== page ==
Reengaging youths in employment opportunities
Reengaging youths in employment opportunities
Posted: Friday, September 26, 2014 12:00 am | Updated: 6:57 am, Fri Sep 26, 2014.
By Doug LeDuc
Students have a lot at stake with the path they choose, according to northeast Indiana median wage data for individuals in the work force 16 and older provided by Economic Modeling Specialists International.
The median hourly income is $10.20 for less than a high school education, $16.30 for a high school or equivalent level of education, $17.06 for post-secondary, non-degree award, $23.41 for an associate’s degree, $28.79 for a bachelor’s degree, $31.23 for a master’s degree and $47.84 for a doctoral or professional degree.
Most individuals who drop out of high school and fail to get high school equivalency certification can look forward to a life behind a cash register asking customers if they want to sign up for a store credit card or if they want fries with that, if the dropouts are lucky enough to find a retailer willing to train them.
Northeast Indiana Works reported the region’s hourly median wage was $8.62 for fast food workers, $8.73 for restaurant servers, $8.77 for cashiers, $9.05 for cooks, $9.85 for retail sales representatives and $10.13 for stock clerks and order fillers. It is honorable work, but better as a supplementary income than a primary income.
“Many employment opportunities want you to be at least 18 years of age, so it’s really kind of your retail opportunities,” said Ryan Twiss, director of the Big Goal Collaborative for the Northeast Indiana Regional Partnership.
That is why the Big Goal works to keep students engaged through high school and oriented toward getting college education or vocational training to certification levels beyond high school. For students who don’t finish high school it encourages getting high school equivalency certification and then vocational training or college education.
“With the Big Goal Collaborative, we approach education from a cradle to career perspective, which means starting in early childhood education and moving to degree or credential education or placement in a career,” Twiss said. “One strategy is to focus on preparation. The better childhood education or reading level attainment a students have, the more likely they are to graduate.”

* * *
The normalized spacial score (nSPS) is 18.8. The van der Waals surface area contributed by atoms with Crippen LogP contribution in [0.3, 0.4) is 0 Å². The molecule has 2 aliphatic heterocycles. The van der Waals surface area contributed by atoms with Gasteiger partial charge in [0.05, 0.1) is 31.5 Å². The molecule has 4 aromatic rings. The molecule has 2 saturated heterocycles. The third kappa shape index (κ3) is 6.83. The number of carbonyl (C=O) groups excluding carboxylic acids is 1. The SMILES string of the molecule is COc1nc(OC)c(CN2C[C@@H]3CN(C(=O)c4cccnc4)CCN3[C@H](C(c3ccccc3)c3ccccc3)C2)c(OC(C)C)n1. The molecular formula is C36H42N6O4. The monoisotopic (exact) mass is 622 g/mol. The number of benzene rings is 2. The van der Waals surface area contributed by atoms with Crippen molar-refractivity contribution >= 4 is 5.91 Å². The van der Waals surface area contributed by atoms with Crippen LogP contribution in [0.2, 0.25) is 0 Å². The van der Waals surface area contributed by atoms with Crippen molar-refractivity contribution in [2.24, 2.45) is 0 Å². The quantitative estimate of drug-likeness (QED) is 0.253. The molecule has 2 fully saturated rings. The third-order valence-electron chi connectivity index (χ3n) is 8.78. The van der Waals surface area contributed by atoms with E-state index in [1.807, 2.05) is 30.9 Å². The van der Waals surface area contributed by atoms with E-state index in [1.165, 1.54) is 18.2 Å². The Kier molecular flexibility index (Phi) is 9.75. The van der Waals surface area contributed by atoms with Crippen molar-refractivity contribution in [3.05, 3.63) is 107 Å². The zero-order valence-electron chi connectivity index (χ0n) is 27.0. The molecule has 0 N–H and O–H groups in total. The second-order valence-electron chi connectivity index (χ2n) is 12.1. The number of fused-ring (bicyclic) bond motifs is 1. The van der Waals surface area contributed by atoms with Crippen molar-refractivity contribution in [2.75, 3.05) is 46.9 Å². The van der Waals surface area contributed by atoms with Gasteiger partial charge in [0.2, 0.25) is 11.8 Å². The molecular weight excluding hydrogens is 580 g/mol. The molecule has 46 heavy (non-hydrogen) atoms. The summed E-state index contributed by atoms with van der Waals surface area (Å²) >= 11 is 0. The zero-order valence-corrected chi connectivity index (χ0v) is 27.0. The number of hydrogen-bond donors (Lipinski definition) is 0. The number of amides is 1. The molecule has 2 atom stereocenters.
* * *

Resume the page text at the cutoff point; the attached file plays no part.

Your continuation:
Other partners include academic institutions from Indiana University-Purdue University Fort Wayne and Ivy Tech Community College-Northeast and the region’s many school systems.
If high school dropouts will not seek out Northeast Indiana Works to obtain high school equivalency certification, the agency looks to reach them in other ways.
An example of that outreach is the BeSomeOne Now program overseen by Northeast Indiana Works and administered by Stop Childhood Abuse and Neglect.
Be Someone Now works with area youths to connect them with adult education opportunities or re-engage them with high schools, if that’s appropriate, “to help them get that high school level diploma or credential so that they can either pursue secondary options or enter the workforce,” said Edmond O’Neal, senior director of WorkOne operations at Northeast Indiana Works.
“They have several methods of outreach. A lot of it is developing relationships with their community partners so they get referrals of students when they drop out,” he said.
“Many of their referrals come from family members,” O’Neal said. “They could be a mom or dad or grandmother or aunt who says, ‘You know, my son, nephew, cousin, grandson or daughter needs help.’ And they work with them.”
BeSomeOne Now had close to 400 participants in the region last year, and about an additional 485 were enrolled in Jobs for America’s Graduates, a career exploration program, which is overseen by Northeast Indiana Works and administered at 14 high schools in the region by Community Action of Northeast Indiana.
The program is for high school students with post-secondary aspirations who need guidance the program can offer on how to pursue those interests; and it is for students who are at risk of dropping out of high school. It teaches soft skills and provides work experience and job shadowing opportunities.
“Employers these days are really looking for people who have a really good work ethic who are reliable, credible, show up on time and work in a good team environment, those kinds of skills,” said Rick Farrant, communications director at Northeast Indiana Works.
Exposure to a work environment while in high school is a particularly beneficial feature of the JAG program, O’Neal said, because “I do think even if a younger person has those soft skills they can sharpen them while they’re employed.”